[0068] FIG. 2 is a perspective view of the control unit 1100. The user control unit 1100 includes a left eye display 1112 and a right eye display 1114 for presenting the surgeon S with a coordinated stereo view of the surgical site that enables depth perception. The user control unit 1100 further includes one or more input control devices 1116, which in turn cause the manipulator unit 1200 (shown in FIG. 1) to manipulate one or more tools. The input control devices 1116 provide at least the same degrees of freedom as instruments 1400 with which they are associated to provide the surgeon S with telepresence, or the perception that the input control devices 1116 are integral with (or are directly connected to) the instruments 1400. In this manner, the user control unit 1100 provides the surgeon S with a strong sense of directly controlling the instruments 1400. To this end, position, force, strain and/or tactile feedback sensors (not shown) may be employed to transmit position, force, and tactile sensations from the instruments 1400 back to the surgeon's hands through the input control devices 1116.

[0069] The user control unit 1100 is shown in FIG. 1 as being in the same room as the patient so that the surgeon S can directly monitor the procedure, be physically present if necessary, and speak to an assistant directly rather than over the telephone or other communication medium. In other embodiments however, the user control unit 1100 and the surgeon S can be in a different room, a completely different building, or other remote location from the patient allowing for remote surgical procedures.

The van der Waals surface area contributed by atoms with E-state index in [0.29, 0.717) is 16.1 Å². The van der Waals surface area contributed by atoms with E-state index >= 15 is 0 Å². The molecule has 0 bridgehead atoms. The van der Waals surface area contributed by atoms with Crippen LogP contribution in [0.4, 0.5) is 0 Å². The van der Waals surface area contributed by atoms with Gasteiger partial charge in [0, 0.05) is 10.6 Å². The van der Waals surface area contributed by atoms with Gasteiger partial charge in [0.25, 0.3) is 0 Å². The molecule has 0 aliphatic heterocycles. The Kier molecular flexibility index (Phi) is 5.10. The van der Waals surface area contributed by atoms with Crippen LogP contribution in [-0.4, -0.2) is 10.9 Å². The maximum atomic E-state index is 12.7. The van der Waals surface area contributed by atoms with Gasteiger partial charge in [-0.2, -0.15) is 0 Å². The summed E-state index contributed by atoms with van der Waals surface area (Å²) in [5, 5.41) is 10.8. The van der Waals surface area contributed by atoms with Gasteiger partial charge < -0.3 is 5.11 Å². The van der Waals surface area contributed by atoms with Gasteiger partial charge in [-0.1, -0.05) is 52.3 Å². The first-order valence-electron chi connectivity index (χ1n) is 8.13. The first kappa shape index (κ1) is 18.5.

[0070] FIG. 3 is a perspective view of the auxiliary equipment unit 1150. The auxiliary equipment unit 1150 can be coupled with the endoscope (not shown) and can include one or more processors to process captured images for subsequent display, such as via the user control unit 1100, or on another suitable display located locally and/or remotely. For example, where a stereoscopic endoscope is used, the auxiliary equipment unit 1150 can process the captured images to present the surgeon S with coordinated stereo images of the surgical site via the left eye display 1112 and the right eye display 1114. Such coordination can include alignment between the opposing images and can include adjusting the stereo working distance of the stereoscopic endoscope. As another example, image processing can include the use of previously determined camera calibration parameters to compensate for imaging errors of the image capture device, such as optical aberrations.

[0071] FIG. 4 shows a front perspective view of the manipulator unit 1200. The manipulator unit 1200 includes the components (e.g., arms, linkages, motors, sensors, and the like) to provide for the manipulation of the instruments 1400 and an imaging device (not shown), such as a stereoscopic endoscope, used for the capture of images of the site of the procedure. Specifically, the instruments 1400 and the imaging device can be manipulated by teleoperated mechanisms having a number of joints. Moreover, the instruments 1400 and the imaging device are positioned and manipulated through incisions or natural orifices in the patient P in a manner such that a software and/or kinematic remote center of motion is maintained at the incision or orifice. In this manner, the incision size can be minimized.